Leslie Ball is an award-winning writer, performer and director. Ball grew up in Duluth where she began creating music and theater pieces as a child, continuing with artistic endeavors throughout her education. She graduated from high school early as a National Merit Scholar, earned her Associate Arts Degree from Columbia College in Missouri, and continued undergraduate studies at the University of Minnesota. She interrupted her college career to work with the Committee Against Racism Theatre Company, and to tour the Midwest with the University of Minnesota's Theater of Involvement. She then continued working on the road as half of the duo Les Rue (with composer Gary Rue) later fronting a five-piece band that headlined a USO tour entertaining American troops in Panama, Cuba, Puerto Rico and other Caribbean islands. Upon returning to the states, the duo expanded to a five-piece rock band (later called Rue Nouveau) touring the United States and Canada playing campuses, music festivals, even a maximum security prison. Rue Nouveau recorded two albums for release (one still unreleased) and enjoyed critical accolades; singer Helen Reddy covered one of their songs, and Nick Lowe recorded another.
In the mid-80s Leslie's band was commissioned by The Actors' Theater of St. Paul to collaborate with playwright Steven Dietz; they created the concert-play Painting It Red, winning her several awards including two Minnesota Music Academy Awards – one for best multi-media composition, and one for best female singer in an alternative band. Ball starred in subsequent productions of Red at Berkeley Repertory Theater and Pittsburgh's City Theater, garnering rave reviews in both cities. Other theater collaborations include the historic Minnesota premiere of Ten November, composer Eric Peltoniemi's haunting musical staging of the tragic loss of the S.S. Edmund Fitzgerald on Lake Superior. Leslie also directed later productions of Ten November. Other directing credits include a world premiere of John Olive’s Aspern Papers for the Minnesota Fringe Festival, several productions for New Traditions Theater, and over a decade as a contributing music director for Stepping Stone Children’s Theater productions.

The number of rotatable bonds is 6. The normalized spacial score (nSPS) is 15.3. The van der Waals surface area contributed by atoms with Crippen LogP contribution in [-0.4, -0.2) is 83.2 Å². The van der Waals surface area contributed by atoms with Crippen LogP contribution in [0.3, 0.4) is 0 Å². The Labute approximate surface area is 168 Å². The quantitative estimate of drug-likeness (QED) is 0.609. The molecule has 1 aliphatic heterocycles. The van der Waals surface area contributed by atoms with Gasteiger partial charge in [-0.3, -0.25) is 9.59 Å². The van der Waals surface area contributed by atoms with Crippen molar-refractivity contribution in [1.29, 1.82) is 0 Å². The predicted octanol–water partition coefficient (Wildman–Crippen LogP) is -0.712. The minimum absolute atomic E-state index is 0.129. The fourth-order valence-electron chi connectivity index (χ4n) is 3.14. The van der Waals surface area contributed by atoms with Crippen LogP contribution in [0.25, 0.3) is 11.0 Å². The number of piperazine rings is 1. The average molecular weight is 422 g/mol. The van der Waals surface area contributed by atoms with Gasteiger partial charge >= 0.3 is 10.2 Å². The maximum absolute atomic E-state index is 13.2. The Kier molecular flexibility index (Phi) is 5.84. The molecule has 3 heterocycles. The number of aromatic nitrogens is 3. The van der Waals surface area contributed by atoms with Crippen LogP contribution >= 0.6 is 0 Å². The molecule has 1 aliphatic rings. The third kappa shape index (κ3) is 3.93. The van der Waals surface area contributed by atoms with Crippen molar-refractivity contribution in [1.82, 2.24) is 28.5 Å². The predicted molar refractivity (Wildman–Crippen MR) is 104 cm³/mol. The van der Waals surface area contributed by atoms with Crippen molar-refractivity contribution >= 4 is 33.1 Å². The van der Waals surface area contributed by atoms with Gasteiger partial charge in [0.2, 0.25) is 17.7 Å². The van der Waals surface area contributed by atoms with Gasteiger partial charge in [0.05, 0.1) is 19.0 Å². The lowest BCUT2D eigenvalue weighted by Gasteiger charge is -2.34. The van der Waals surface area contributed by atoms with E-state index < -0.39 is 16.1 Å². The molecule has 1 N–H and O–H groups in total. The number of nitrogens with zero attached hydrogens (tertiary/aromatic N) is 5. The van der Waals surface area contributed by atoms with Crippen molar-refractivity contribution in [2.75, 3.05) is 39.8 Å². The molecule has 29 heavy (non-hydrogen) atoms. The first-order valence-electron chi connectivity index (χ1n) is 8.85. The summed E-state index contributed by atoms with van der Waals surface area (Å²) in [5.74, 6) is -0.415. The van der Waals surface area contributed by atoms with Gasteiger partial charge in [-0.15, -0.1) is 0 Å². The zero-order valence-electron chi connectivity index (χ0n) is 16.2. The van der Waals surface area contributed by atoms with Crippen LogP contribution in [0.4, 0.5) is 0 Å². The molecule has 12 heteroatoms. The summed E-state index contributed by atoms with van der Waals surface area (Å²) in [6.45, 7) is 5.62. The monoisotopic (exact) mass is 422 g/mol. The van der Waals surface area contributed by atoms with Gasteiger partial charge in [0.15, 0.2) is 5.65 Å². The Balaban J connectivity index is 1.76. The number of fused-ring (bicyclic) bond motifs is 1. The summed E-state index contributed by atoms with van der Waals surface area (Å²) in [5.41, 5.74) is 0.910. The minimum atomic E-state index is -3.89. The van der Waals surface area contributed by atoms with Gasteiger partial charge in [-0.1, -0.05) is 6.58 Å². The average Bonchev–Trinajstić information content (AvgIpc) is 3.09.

Ball moved to New York and earned her MFA at New York University's Tisch Graduate School of the Arts. Upon graduation in 1991, she returned to Minneapolis to star in John Gaspard's indie film Beyond Bob, which has become a favorite offering in the Spiritual Cinema Series. In August of 1991, Leslie launched BALLS Cabaret, a weekly experimental stage for artists of any discipline, at any level of experience. Now in its 27th year (and continually winning awards), BALLS is the longest-running weekly midnight cabaret in the history of humankind. BALLS was cited in The New York Times as a “must-see” while in the Twin Cities. Artists who have premiered at BALLS have gone on to successes around the world, and local press dubbed Leslie “the den mother of the Twin Cities art community.” She's been profiled in a wide variety of newspapers, magazines, television and radio interviews, and was featured in Mpls-St. Paul Magazine's “Ten Sexiest Issue”. Leslie's also been honored with awards from various arts organizations, educational institutions, and community forums such as the Institute for the Renewal of Community Leadership.